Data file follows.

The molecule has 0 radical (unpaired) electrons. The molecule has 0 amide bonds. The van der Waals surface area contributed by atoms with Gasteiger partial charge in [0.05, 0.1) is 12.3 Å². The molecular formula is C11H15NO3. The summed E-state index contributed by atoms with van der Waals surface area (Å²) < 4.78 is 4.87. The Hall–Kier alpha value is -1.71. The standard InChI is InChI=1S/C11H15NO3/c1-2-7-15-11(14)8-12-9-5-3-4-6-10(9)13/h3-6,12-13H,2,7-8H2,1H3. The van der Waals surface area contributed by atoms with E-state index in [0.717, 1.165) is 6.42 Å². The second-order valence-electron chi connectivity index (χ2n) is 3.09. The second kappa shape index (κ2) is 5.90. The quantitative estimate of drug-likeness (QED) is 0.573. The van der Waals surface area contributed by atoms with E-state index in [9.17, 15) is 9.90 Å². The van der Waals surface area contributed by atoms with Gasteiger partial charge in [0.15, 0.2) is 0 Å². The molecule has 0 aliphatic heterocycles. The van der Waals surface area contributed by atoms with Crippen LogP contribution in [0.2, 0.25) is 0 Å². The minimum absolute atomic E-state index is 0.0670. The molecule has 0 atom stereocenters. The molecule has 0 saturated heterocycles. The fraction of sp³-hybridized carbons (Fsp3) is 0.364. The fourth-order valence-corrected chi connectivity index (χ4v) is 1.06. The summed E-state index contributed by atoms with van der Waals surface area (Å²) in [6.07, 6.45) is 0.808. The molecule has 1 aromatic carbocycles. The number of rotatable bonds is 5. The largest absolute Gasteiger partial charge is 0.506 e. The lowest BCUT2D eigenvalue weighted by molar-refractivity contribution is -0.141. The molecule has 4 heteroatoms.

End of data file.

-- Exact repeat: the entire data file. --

The molecule has 0 radical (unpaired) electrons. The molecule has 0 amide bonds. The van der Waals surface area contributed by atoms with Gasteiger partial charge in [0.05, 0.1) is 12.3 Å². The molecular formula is C11H15NO3. The summed E-state index contributed by atoms with van der Waals surface area (Å²) < 4.78 is 4.87. The Hall–Kier alpha value is -1.71. The standard InChI is InChI=1S/C11H15NO3/c1-2-7-15-11(14)8-12-9-5-3-4-6-10(9)13/h3-6,12-13H,2,7-8H2,1H3. The van der Waals surface area contributed by atoms with E-state index in [0.717, 1.165) is 6.42 Å². The second-order valence-electron chi connectivity index (χ2n) is 3.09. The second kappa shape index (κ2) is 5.90. The quantitative estimate of drug-likeness (QED) is 0.573. The van der Waals surface area contributed by atoms with E-state index in [9.17, 15) is 9.90 Å². The van der Waals surface area contributed by atoms with Gasteiger partial charge in [0.15, 0.2) is 0 Å². The molecule has 0 aliphatic heterocycles. The van der Waals surface area contributed by atoms with Crippen LogP contribution in [0.2, 0.25) is 0 Å². The minimum absolute atomic E-state index is 0.0670. The molecule has 0 atom stereocenters. The molecule has 0 saturated heterocycles. The fraction of sp³-hybridized carbons (Fsp3) is 0.364. The fourth-order valence-corrected chi connectivity index (χ4v) is 1.06. The summed E-state index contributed by atoms with van der Waals surface area (Å²) in [6.07, 6.45) is 0.808. The molecule has 1 aromatic carbocycles. The number of rotatable bonds is 5. The largest absolute Gasteiger partial charge is 0.506 e. The lowest BCUT2D eigenvalue weighted by molar-refractivity contribution is -0.141. The molecule has 4 heteroatoms.